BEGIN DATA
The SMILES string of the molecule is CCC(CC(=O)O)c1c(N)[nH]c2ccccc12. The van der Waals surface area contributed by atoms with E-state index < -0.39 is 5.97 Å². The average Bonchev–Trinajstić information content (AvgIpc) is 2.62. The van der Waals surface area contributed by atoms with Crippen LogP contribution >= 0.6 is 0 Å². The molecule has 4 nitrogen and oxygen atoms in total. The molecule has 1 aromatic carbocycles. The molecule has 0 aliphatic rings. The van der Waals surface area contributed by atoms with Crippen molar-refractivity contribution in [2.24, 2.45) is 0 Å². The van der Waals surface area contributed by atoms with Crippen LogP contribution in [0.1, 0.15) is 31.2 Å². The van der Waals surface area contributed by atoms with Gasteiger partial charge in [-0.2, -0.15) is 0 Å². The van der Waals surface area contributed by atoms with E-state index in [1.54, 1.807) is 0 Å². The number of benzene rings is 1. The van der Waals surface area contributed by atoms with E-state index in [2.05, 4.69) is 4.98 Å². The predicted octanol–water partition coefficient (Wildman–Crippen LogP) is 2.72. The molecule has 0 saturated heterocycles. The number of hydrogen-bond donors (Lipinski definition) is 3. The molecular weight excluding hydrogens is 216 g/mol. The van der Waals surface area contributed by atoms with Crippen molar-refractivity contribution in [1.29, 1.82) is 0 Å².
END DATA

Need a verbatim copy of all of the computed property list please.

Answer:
The SMILES string of the molecule is CCC(CC(=O)O)c1c(N)[nH]c2ccccc12. The van der Waals surface area contributed by atoms with E-state index < -0.39 is 5.97 Å². The average Bonchev–Trinajstić information content (AvgIpc) is 2.62. The van der Waals surface area contributed by atoms with Crippen LogP contribution >= 0.6 is 0 Å². The molecule has 4 nitrogen and oxygen atoms in total. The molecule has 1 aromatic carbocycles. The molecule has 0 aliphatic rings. The van der Waals surface area contributed by atoms with Crippen molar-refractivity contribution in [2.24, 2.45) is 0 Å². The van der Waals surface area contributed by atoms with Crippen LogP contribution in [0.1, 0.15) is 31.2 Å². The van der Waals surface area contributed by atoms with Gasteiger partial charge in [-0.2, -0.15) is 0 Å². The van der Waals surface area contributed by atoms with E-state index in [1.54, 1.807) is 0 Å². The number of benzene rings is 1. The van der Waals surface area contributed by atoms with E-state index in [2.05, 4.69) is 4.98 Å². The predicted octanol–water partition coefficient (Wildman–Crippen LogP) is 2.72. The molecule has 0 saturated heterocycles. The number of hydrogen-bond donors (Lipinski definition) is 3. The molecular weight excluding hydrogens is 216 g/mol. The van der Waals surface area contributed by atoms with Crippen molar-refractivity contribution in [1.29, 1.82) is 0 Å².